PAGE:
Comments

Comment from Kelly
Time November 30, 2012 at 5:25 pm

The mayor said, “Just north of downtown, South Lake Union is a great neighborhood…”

What? Who, besides the mayor and his development buddies think that South Lake Union is a “great neighborhood”?

That’s almost laughable if it weren’t so tragic. It’s SO transparently clear the Mayor McGinn is in bed with Culter and Paul Allen, who shamefully have done NOTHING for low income or the homeless, while building more and more completely unnecessary apartments and condos that will do nothing but further crowd an already overcrowded area, and completely destroy the views that so many surrounding neighborhoods enjoy.

If this is passed, McGinn will go down in history as one of the worst mayors in Seattle history.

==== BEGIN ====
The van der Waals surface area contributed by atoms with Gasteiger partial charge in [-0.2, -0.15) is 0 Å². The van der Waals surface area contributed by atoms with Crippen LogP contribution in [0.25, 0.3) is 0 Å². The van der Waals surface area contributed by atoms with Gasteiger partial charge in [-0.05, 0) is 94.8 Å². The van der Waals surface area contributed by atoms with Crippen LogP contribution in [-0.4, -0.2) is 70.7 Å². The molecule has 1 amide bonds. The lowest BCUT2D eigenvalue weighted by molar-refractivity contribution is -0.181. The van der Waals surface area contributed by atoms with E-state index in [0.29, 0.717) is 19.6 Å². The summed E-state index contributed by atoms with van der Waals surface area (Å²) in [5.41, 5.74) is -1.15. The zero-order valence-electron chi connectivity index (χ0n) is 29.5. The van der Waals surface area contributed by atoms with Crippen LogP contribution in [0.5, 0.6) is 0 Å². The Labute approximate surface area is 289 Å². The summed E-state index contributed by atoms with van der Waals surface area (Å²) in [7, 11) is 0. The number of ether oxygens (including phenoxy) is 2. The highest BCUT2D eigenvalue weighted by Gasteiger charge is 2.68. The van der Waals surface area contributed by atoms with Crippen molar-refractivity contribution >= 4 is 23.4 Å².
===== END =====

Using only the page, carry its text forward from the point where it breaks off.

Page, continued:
We’re not that dumb Mike.

Comment from Hank Williams
Time December 6, 2012 at 3:18 pm

I work in South Lake Union and think it’s a great neighborhood 😀

The low income can move further out of the city if they are unable to afford to live in the city, being able to live in an expensive apartment is not a right.

I don’t even know where to start with the rest of Kelly’s comment, it just makes me sad that some people are that misguided.

Mike, I enjoy the job you’ve been doing the last few months.

Comment from Ty
Time December 6, 2012 at 7:44 pm

Congrats, Mayor McBeardface. You economic recovery plan is choking the Seattle skyline with apartments and condos no one will rent or buy. You ‘Road Diet’ has done the impossible: made Seattle traffic worse. The OPA has let the police run roughshod over the citizenry with no accountability and now you’ve removed Paul Allen’s flaccid manhood from your mouth long enough to order a staffer to pat you on the back for creating 8500 jobs in SLU since when? 1995. This is laughable. SLU is not a neighborhood is it an obstruction to avoid ON THE WAY to a neighborhood. While we’re at it: Why not use your projections out to 2031 to fund the refurbishment of the sea wall?